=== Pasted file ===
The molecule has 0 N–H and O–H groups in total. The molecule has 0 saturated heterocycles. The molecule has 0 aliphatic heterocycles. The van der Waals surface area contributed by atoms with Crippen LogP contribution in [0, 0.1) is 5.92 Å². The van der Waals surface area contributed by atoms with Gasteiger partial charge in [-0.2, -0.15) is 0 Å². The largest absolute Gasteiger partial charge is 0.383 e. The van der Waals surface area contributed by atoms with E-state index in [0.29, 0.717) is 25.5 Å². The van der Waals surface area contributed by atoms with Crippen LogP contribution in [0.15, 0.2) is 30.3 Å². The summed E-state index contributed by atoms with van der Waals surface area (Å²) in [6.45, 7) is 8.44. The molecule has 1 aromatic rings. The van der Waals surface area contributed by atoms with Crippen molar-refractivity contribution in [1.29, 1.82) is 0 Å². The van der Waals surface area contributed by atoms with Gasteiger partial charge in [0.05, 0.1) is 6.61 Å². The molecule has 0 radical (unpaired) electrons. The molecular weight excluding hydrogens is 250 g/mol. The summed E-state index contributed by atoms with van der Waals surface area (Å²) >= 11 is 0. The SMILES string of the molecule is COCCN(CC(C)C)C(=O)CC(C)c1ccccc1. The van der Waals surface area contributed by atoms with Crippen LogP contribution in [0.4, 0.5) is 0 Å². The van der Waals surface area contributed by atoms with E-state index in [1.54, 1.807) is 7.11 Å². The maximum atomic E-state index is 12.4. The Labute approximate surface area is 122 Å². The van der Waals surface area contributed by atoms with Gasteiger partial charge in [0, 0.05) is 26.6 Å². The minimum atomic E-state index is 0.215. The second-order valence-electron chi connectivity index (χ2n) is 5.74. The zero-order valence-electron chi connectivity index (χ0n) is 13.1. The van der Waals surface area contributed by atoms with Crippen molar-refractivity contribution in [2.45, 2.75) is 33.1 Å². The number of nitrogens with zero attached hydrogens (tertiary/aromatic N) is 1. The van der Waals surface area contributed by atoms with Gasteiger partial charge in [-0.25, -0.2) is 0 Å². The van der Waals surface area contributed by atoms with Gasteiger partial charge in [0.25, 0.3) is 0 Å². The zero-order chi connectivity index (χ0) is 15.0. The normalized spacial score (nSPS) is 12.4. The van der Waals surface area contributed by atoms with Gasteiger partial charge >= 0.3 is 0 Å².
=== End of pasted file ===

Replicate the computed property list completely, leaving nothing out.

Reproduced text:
The molecule has 0 N–H and O–H groups in total. The molecule has 0 saturated heterocycles. The molecule has 0 aliphatic heterocycles. The van der Waals surface area contributed by atoms with Crippen LogP contribution in [0, 0.1) is 5.92 Å². The van der Waals surface area contributed by atoms with Gasteiger partial charge in [-0.2, -0.15) is 0 Å². The largest absolute Gasteiger partial charge is 0.383 e. The van der Waals surface area contributed by atoms with E-state index in [0.29, 0.717) is 25.5 Å². The van der Waals surface area contributed by atoms with Crippen LogP contribution in [0.15, 0.2) is 30.3 Å². The summed E-state index contributed by atoms with van der Waals surface area (Å²) in [6.45, 7) is 8.44. The molecule has 1 aromatic rings. The van der Waals surface area contributed by atoms with Crippen molar-refractivity contribution in [1.29, 1.82) is 0 Å². The van der Waals surface area contributed by atoms with Gasteiger partial charge in [0.05, 0.1) is 6.61 Å². The molecule has 0 radical (unpaired) electrons. The molecular weight excluding hydrogens is 250 g/mol. The summed E-state index contributed by atoms with van der Waals surface area (Å²) >= 11 is 0. The SMILES string of the molecule is COCCN(CC(C)C)C(=O)CC(C)c1ccccc1. The van der Waals surface area contributed by atoms with Crippen LogP contribution in [0.4, 0.5) is 0 Å². The van der Waals surface area contributed by atoms with E-state index in [1.54, 1.807) is 7.11 Å². The maximum atomic E-state index is 12.4. The Labute approximate surface area is 122 Å². The van der Waals surface area contributed by atoms with Gasteiger partial charge in [0, 0.05) is 26.6 Å². The minimum atomic E-state index is 0.215. The second-order valence-electron chi connectivity index (χ2n) is 5.74. The zero-order valence-electron chi connectivity index (χ0n) is 13.1. The van der Waals surface area contributed by atoms with Crippen molar-refractivity contribution in [2.45, 2.75) is 33.1 Å². The number of nitrogens with zero attached hydrogens (tertiary/aromatic N) is 1. The van der Waals surface area contributed by atoms with Gasteiger partial charge in [-0.25, -0.2) is 0 Å². The van der Waals surface area contributed by atoms with Gasteiger partial charge in [0.25, 0.3) is 0 Å². The zero-order chi connectivity index (χ0) is 15.0. The normalized spacial score (nSPS) is 12.4. The van der Waals surface area contributed by atoms with Gasteiger partial charge >= 0.3 is 0 Å².